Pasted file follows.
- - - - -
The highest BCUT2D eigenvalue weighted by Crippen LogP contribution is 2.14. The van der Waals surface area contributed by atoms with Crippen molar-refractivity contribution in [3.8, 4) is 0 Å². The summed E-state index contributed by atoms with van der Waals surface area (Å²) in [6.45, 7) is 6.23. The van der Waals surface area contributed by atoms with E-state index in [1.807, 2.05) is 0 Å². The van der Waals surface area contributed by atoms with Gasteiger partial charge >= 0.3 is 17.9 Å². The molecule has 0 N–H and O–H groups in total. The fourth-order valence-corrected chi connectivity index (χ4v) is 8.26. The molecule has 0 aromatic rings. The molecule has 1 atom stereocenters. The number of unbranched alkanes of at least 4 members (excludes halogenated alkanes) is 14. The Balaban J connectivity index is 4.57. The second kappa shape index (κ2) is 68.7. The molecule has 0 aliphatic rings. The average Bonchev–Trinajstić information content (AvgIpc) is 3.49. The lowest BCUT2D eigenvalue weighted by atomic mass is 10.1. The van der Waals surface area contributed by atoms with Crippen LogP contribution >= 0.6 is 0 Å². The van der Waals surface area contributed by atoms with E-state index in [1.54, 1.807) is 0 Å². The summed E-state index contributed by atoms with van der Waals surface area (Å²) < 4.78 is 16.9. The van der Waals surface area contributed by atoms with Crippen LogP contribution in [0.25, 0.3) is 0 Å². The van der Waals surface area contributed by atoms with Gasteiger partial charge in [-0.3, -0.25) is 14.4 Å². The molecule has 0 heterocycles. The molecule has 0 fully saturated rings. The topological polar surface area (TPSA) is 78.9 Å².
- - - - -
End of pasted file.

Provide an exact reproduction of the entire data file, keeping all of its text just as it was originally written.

The highest BCUT2D eigenvalue weighted by Crippen LogP contribution is 2.14. The van der Waals surface area contributed by atoms with Crippen molar-refractivity contribution in [3.8, 4) is 0 Å². The summed E-state index contributed by atoms with van der Waals surface area (Å²) in [6.45, 7) is 6.23. The van der Waals surface area contributed by atoms with E-state index in [1.807, 2.05) is 0 Å². The van der Waals surface area contributed by atoms with Gasteiger partial charge >= 0.3 is 17.9 Å². The molecule has 0 N–H and O–H groups in total. The fourth-order valence-corrected chi connectivity index (χ4v) is 8.26. The molecule has 0 aromatic rings. The molecule has 1 atom stereocenters. The number of unbranched alkanes of at least 4 members (excludes halogenated alkanes) is 14. The Balaban J connectivity index is 4.57. The second kappa shape index (κ2) is 68.7. The molecule has 0 aliphatic rings. The average Bonchev–Trinajstić information content (AvgIpc) is 3.49. The lowest BCUT2D eigenvalue weighted by atomic mass is 10.1. The van der Waals surface area contributed by atoms with Crippen LogP contribution >= 0.6 is 0 Å². The van der Waals surface area contributed by atoms with E-state index in [1.54, 1.807) is 0 Å². The summed E-state index contributed by atoms with van der Waals surface area (Å²) < 4.78 is 16.9. The van der Waals surface area contributed by atoms with Crippen LogP contribution in [0.25, 0.3) is 0 Å². The van der Waals surface area contributed by atoms with Gasteiger partial charge in [-0.3, -0.25) is 14.4 Å². The molecule has 0 heterocycles. The molecule has 0 fully saturated rings. The topological polar surface area (TPSA) is 78.9 Å².